Long before Detroit’s meltdown, there was Pittsburgh’s.
“It’s a pretty safe bet that Pittsburgh suffered the worst economic setback of any region in the United States in the second half of the 20th century,” said Bill Flanagan, who is helping spearhead development here with the Allegheny Conference on Community Development. “By 1983, the metro unemployment rate here was over 18 percent.”
Since then, Pittsburgh has been a story of reinvention. As many Rust Belt cities have died, Pittsburgh has come back from the abyss, largely driven by the tech and healthcare industries.
Today, Pittsburgh’s unemployment rate is lower than the national average and it’s ranked as one of America’s most livable cities.
The city looks clean and downtown’s buzzing. I met Flanagan at a crowded restaurant in Market Square, a square-city block renovated with shops, restaurants, and a weekly farmer’s market. But Flanagan says that while Pittsburgh has bounced back, the fallout from the bust still resonates.
“So during the '80s and '90s, when many other regions were enjoying a boom of immigration, especially international immigration, Pittsburgh saw none of it. So it becomes a competitive issue. Companies here can’t grow, as they become more national and global in scope, they have a hard time attracting talent to a community that doesn’t mirror markets they serve.”
Add in Pittsburgh’s aging workforce, which Flanagan described as an acute problem, and local groups are now putting out the callto foreign-born workers: Come to Pittsburgh.
Other Rust Belt cities like Detroit, Dayton, and Cleveland are also working to expand their immigrant populations as a way to help revitalize their local economies.
Ads like these--in both English and Spanish marketing Pittsburgh to immigrants living in other parts of the US--are backed by the city’s highest officials.
“The basic reason is I’d like to see my city survive,” said Pittsburgh City Councilman William Peduto, who recently won the Democratic mayoral primary, which means he’ll almost certainly soon become the next mayor of this heavily-Democratic town.
Peduto said, sure, the door is wide open to US-born workers relocating here. But he’s not betting the city’s future on it.
“Because I grew up in the '80s, I know first-hand what has happened to cities like Pittsburgh. When I graduated high school in 1983, I saw all my friends leave."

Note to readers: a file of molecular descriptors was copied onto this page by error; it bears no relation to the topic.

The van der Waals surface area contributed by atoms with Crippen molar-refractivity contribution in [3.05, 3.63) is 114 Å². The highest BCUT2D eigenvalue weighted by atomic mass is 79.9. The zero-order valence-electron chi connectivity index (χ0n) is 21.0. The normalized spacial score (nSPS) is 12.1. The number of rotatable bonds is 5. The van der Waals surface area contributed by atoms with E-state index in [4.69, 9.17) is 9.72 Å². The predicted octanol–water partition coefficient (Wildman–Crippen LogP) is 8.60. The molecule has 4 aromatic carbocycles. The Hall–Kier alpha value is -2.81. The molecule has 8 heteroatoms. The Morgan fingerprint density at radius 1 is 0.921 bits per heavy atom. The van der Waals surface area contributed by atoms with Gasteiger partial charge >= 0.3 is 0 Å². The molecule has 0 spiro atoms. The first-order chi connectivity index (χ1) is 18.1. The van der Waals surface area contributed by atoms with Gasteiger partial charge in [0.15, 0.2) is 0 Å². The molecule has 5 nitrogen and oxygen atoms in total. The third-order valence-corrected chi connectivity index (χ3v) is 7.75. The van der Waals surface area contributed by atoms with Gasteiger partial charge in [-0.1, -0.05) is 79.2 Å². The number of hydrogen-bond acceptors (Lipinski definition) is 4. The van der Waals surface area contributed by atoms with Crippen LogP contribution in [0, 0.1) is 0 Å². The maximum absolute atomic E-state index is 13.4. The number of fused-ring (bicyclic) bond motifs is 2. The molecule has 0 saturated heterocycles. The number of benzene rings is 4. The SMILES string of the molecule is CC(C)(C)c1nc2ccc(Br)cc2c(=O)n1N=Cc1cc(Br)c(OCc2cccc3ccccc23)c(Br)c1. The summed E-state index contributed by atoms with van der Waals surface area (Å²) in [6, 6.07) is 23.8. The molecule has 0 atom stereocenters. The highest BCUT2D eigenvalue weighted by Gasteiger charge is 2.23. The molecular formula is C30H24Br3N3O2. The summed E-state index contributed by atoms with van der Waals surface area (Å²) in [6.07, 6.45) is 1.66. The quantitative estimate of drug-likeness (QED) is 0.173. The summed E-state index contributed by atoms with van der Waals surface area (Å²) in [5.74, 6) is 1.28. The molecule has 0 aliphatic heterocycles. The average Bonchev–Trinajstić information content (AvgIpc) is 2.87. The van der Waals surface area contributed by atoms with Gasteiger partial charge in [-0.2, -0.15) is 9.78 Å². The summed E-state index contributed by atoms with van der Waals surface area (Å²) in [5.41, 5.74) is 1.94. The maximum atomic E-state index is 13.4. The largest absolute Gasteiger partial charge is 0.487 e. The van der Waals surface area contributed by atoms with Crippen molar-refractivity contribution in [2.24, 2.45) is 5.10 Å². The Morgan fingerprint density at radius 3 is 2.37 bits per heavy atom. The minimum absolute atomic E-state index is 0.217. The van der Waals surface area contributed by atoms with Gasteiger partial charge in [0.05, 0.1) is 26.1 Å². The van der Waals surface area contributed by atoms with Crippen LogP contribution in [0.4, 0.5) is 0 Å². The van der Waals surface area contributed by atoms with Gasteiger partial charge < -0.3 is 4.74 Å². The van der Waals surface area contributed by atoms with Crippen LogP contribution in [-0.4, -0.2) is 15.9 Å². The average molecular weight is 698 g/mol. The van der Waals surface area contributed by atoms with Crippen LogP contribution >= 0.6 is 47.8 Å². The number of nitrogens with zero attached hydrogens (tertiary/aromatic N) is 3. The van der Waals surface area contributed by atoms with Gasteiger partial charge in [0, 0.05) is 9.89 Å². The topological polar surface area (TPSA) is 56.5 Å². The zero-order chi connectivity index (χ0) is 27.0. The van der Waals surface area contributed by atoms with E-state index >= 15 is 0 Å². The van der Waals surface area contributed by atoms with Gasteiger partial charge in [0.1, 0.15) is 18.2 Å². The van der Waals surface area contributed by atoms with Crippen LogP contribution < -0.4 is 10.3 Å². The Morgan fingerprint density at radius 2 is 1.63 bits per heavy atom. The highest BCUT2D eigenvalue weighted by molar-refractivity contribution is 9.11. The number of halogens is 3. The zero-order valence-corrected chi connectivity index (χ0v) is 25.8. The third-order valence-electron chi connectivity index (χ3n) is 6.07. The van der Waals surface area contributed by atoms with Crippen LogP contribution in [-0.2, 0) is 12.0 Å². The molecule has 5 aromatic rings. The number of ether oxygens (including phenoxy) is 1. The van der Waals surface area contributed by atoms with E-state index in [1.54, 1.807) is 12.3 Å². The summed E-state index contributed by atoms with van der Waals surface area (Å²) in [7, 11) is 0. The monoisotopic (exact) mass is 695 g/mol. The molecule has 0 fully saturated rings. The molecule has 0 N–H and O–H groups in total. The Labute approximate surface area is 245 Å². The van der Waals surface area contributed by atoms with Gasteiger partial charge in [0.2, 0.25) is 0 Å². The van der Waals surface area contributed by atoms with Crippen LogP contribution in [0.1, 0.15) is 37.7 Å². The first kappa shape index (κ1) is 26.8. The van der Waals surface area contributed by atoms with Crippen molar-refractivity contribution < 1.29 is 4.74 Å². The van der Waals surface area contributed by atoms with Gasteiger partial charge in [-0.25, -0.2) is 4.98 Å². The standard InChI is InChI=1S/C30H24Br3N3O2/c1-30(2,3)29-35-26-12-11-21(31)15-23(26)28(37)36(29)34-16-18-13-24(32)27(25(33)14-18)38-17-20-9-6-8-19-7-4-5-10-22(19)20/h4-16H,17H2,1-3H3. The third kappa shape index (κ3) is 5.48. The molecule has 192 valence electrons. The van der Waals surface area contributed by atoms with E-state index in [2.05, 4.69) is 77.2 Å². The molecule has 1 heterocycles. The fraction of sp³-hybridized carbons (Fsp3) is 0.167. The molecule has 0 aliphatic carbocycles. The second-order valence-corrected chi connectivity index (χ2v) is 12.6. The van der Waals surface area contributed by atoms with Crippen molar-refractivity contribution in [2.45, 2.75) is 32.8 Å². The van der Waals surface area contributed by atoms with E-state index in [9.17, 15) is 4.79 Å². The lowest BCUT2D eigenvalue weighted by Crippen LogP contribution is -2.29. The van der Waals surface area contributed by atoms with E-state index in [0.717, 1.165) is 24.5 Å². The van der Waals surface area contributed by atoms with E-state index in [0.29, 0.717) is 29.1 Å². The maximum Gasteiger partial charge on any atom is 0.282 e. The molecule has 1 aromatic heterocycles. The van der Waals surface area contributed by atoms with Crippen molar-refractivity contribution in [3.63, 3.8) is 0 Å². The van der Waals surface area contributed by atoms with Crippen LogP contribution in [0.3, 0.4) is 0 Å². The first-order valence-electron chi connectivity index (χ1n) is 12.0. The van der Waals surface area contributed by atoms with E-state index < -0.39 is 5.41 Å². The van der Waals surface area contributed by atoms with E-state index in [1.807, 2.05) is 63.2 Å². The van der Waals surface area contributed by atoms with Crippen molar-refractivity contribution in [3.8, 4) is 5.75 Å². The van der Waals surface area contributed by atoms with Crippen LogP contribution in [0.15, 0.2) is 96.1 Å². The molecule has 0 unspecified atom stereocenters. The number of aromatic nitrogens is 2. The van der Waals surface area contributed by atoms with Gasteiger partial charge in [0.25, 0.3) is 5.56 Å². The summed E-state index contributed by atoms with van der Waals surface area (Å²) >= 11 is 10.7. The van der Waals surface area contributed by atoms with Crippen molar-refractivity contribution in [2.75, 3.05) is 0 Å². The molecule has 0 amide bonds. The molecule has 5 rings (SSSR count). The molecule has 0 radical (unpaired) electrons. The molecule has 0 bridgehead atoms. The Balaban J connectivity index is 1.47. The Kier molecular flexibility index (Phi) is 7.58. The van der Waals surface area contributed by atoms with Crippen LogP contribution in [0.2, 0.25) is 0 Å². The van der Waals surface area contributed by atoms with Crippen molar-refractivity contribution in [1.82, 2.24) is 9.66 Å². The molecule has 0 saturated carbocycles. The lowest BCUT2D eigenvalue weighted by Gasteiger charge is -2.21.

"We lived in double-digit unemployment for over a decade. There wasn’t anybody coming here. The opportunity to bring new people here is what built Pittsburgh. And it’s a continuation of that, that will help to bring us back," said Peduto, who mentioned that he's the grandson of Italian immigrants.
Peduto wants both high- and low-skilled immigrants to come here: engineers and janitors, refugees and Ph.D’s. He said, good-paying jobs are the best way to do that.
He and other civic leaders also tout Pittsburgh’s quality of life and low living costs.
That’s what lured Moroccan Zineb Outnouna, who I met at a happy hour mixer for ex-pats put on by the non-profit group “Global Pittsburgh.”
Outnouna runs the company Atlas Dreams Languages and lives in a one-bedroom apartment 20 minutes from downtown.
“I pay only $420 a month, and it’s a great big apartment. The bedroom is huge. The living room is the size of this area right here where we are,” said Outnouna.
We were in a pretty big bar.
Outnouna couldn’t stop gushing about all things Pittsburgh. “I love it, I love it. I love Pittsburgh.”
I spoke with others here sharing that Pittsburgh passion.
Now, the city’s challenge is to entice more immigrants to take the plunge.
Community leaders are offering another perk: Send your kid to public school in Pittsburgh, and the non-profit organization, The Pittsburgh Promise, will contribute $40,000 for them to go to college, up to $120,000 per family.
Right now, just 7 percent of Pittsburgh’s population is foreign-born.
It’s a sociological truth: immigrants follow other immigrants. I asked Outnouna how she ended up in Pennsylvania. She says she’d heard of the colleges and the Steelers.
“The Steelers, which was very mind-blowing to me because they say football, and for us football is soccer.”
Oh well. The bigger lesson: A winning football team can help your city in unexpected ways.
Another man I met from Mexico told me he ended up in Pittsburgh because he got on the wrong bus. He’s remained for 15 years.
Ultimately, this first wave of new ex-pats might be the best recruiting tool for the region.
People like Nigerian-born Emeka Onwugbenu, a 27-year-old real estate developer who founded the company E Properties and Development, a firm that employs 18 people in Pittsburgh. Onwugbenu went to Penn State for undergrad and stayed in the area. He later asked his sister in Washington to join him.
“She’s like, ‘No I’m not doing that, I’m not leaving DC for Pittsburgh.’”
After two years, Onwugbenu said she relented.
“She’s still growing to it. It’s not DC, but I believe she’s starting to like it.”
Music to the ears of Pittsburgh’s planners.